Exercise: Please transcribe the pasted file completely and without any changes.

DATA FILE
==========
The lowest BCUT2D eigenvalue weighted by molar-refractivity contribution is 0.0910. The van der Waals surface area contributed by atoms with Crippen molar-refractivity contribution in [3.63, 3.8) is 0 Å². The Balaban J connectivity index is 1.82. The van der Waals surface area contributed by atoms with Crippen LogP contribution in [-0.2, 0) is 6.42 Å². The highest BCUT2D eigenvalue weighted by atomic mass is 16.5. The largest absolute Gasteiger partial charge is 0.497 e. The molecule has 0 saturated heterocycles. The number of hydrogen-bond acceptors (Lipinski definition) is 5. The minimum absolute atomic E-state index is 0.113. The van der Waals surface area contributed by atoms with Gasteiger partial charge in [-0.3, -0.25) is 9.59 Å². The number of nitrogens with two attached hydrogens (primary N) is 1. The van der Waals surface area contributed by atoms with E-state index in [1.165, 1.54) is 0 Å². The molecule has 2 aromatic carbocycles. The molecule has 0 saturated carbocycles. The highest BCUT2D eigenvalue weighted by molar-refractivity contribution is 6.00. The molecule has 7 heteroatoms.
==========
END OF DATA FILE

The lowest BCUT2D eigenvalue weighted by molar-refractivity contribution is 0.0910. The van der Waals surface area contributed by atoms with Crippen molar-refractivity contribution in [3.63, 3.8) is 0 Å². The Balaban J connectivity index is 1.82. The van der Waals surface area contributed by atoms with Crippen LogP contribution in [-0.2, 0) is 6.42 Å². The highest BCUT2D eigenvalue weighted by atomic mass is 16.5. The largest absolute Gasteiger partial charge is 0.497 e. The molecule has 0 saturated heterocycles. The number of hydrogen-bond acceptors (Lipinski definition) is 5. The minimum absolute atomic E-state index is 0.113. The van der Waals surface area contributed by atoms with Gasteiger partial charge in [-0.3, -0.25) is 9.59 Å². The number of nitrogens with two attached hydrogens (primary N) is 1. The van der Waals surface area contributed by atoms with E-state index in [1.165, 1.54) is 0 Å². The molecule has 2 aromatic carbocycles. The molecule has 0 saturated carbocycles. The highest BCUT2D eigenvalue weighted by molar-refractivity contribution is 6.00. The molecule has 7 heteroatoms.